Home Featured The title-turning karting team order that’s robbed an F1 junior explained

The title-turning karting team order that’s robbed an F1 junior explained

by Ida Wood

Photos: FIA Karting / KSP Reportages

The European Karting Championship concluded in unexpected style for both the OK and OK-Junior drivers last weekend. Both had shocking ends, and the senior contest had its title decided by ‘team’ orders 

Alpine Academy affiliate Kean Nakamura Berta was crowned CIK-FIA European Karting champion for OK karts on Sunday as he finished second to Kart Republic team-mate Alex Powell in the final round of the season at Franciacorta in Italy.

However it was Mercedes-AMG Formula 1 junior Powell who had been set for the title until lap 22 of 24 of the event final. At that point in the race Nakamura Berta was in third behind VDK Racing’s Evan Giltaire, but the latter suddenly slowed and waved his rival by. It meant the Alpine protege scored four more points, and as a result moved past Powell in the standings by two on dropped scores.

Neither Kart Republic driver had entered the weekend fully expecting to be fighting for the ultimate honours just between themselves, as Tony Kart factory driver and former British Formula 4 racer Joe Turney had won the first two rounds and finished seventh in the third to head to Italy with a seven-point lead.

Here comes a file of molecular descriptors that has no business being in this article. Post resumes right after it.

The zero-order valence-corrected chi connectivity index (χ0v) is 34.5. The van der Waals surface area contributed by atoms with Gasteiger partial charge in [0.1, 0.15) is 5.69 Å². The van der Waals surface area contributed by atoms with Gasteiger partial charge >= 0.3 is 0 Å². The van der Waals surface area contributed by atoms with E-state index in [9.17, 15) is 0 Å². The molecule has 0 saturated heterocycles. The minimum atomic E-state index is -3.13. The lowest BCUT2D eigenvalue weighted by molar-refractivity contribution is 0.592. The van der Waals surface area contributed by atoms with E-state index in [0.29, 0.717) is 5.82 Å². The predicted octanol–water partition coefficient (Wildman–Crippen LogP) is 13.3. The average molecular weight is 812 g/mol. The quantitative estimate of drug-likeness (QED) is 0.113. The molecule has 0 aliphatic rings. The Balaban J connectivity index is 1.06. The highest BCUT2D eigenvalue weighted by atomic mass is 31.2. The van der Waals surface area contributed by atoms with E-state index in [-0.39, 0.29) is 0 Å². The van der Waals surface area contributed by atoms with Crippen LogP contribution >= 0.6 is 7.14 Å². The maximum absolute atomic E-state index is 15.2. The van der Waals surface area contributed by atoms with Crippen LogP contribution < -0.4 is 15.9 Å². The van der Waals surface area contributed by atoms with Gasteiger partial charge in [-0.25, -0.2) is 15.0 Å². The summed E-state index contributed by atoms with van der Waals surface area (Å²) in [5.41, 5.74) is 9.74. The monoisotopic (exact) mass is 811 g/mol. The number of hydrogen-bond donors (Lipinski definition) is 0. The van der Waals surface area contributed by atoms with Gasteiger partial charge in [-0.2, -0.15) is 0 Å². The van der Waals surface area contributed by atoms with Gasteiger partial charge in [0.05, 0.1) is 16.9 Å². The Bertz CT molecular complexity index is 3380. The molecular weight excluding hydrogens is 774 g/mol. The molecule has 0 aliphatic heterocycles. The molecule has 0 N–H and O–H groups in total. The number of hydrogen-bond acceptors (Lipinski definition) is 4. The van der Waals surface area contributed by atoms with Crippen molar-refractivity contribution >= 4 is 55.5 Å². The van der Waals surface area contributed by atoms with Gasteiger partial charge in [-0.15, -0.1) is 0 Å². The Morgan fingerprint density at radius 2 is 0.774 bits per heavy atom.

But a title many expected to be his managed to slip further and further out of his grip as the weekend went on. He was only 10th fastest in his qualifying group (of which there are three), which meant a lowly starting position for all of his heats.

He finished fifth, seventh, 10th and fourth in his first four, then crashed out at the opening corner of the next one in a collision with Koski Motorsport’s Nico Lemberg. That meant his intermediate position in the event was a lowly 24th, while Nakamura Berta and Powell were third and 12th respectively with two heat wins each (but a retirement for Powell) prior to the entry list being combined again and then split for two super heats.